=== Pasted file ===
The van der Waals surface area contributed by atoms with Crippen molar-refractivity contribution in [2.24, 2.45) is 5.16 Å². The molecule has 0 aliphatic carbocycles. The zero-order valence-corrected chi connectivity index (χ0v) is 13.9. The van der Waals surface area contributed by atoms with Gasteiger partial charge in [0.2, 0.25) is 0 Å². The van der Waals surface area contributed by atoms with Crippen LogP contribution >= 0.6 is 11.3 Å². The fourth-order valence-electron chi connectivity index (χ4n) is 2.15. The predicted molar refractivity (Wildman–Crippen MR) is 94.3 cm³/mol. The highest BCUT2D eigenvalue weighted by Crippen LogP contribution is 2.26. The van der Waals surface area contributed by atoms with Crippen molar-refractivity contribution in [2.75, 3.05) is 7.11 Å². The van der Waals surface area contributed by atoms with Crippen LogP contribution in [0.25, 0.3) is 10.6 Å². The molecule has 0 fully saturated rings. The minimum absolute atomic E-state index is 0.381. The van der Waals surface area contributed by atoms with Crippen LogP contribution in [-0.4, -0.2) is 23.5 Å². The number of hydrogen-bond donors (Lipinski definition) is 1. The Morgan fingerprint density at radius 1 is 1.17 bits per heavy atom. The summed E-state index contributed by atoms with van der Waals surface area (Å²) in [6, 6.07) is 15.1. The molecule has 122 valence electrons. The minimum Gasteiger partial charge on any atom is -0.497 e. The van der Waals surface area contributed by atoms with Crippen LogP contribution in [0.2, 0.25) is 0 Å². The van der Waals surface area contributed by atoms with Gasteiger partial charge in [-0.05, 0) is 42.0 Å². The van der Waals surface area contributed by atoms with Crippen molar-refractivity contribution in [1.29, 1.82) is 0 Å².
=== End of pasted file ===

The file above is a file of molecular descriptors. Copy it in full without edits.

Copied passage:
The van der Waals surface area contributed by atoms with Crippen molar-refractivity contribution in [2.24, 2.45) is 5.16 Å². The molecule has 0 aliphatic carbocycles. The zero-order valence-corrected chi connectivity index (χ0v) is 13.9. The van der Waals surface area contributed by atoms with Gasteiger partial charge in [0.2, 0.25) is 0 Å². The van der Waals surface area contributed by atoms with Crippen LogP contribution >= 0.6 is 11.3 Å². The fourth-order valence-electron chi connectivity index (χ4n) is 2.15. The predicted molar refractivity (Wildman–Crippen MR) is 94.3 cm³/mol. The highest BCUT2D eigenvalue weighted by Crippen LogP contribution is 2.26. The van der Waals surface area contributed by atoms with Crippen molar-refractivity contribution in [2.75, 3.05) is 7.11 Å². The van der Waals surface area contributed by atoms with Crippen LogP contribution in [0.25, 0.3) is 10.6 Å². The molecule has 0 fully saturated rings. The minimum absolute atomic E-state index is 0.381. The van der Waals surface area contributed by atoms with Crippen LogP contribution in [-0.4, -0.2) is 23.5 Å². The number of hydrogen-bond donors (Lipinski definition) is 1. The Morgan fingerprint density at radius 1 is 1.17 bits per heavy atom. The summed E-state index contributed by atoms with van der Waals surface area (Å²) in [6, 6.07) is 15.1. The molecule has 122 valence electrons. The minimum Gasteiger partial charge on any atom is -0.497 e. The van der Waals surface area contributed by atoms with Crippen LogP contribution in [0.2, 0.25) is 0 Å². The van der Waals surface area contributed by atoms with Gasteiger partial charge in [-0.05, 0) is 42.0 Å². The van der Waals surface area contributed by atoms with Crippen molar-refractivity contribution in [1.29, 1.82) is 0 Å².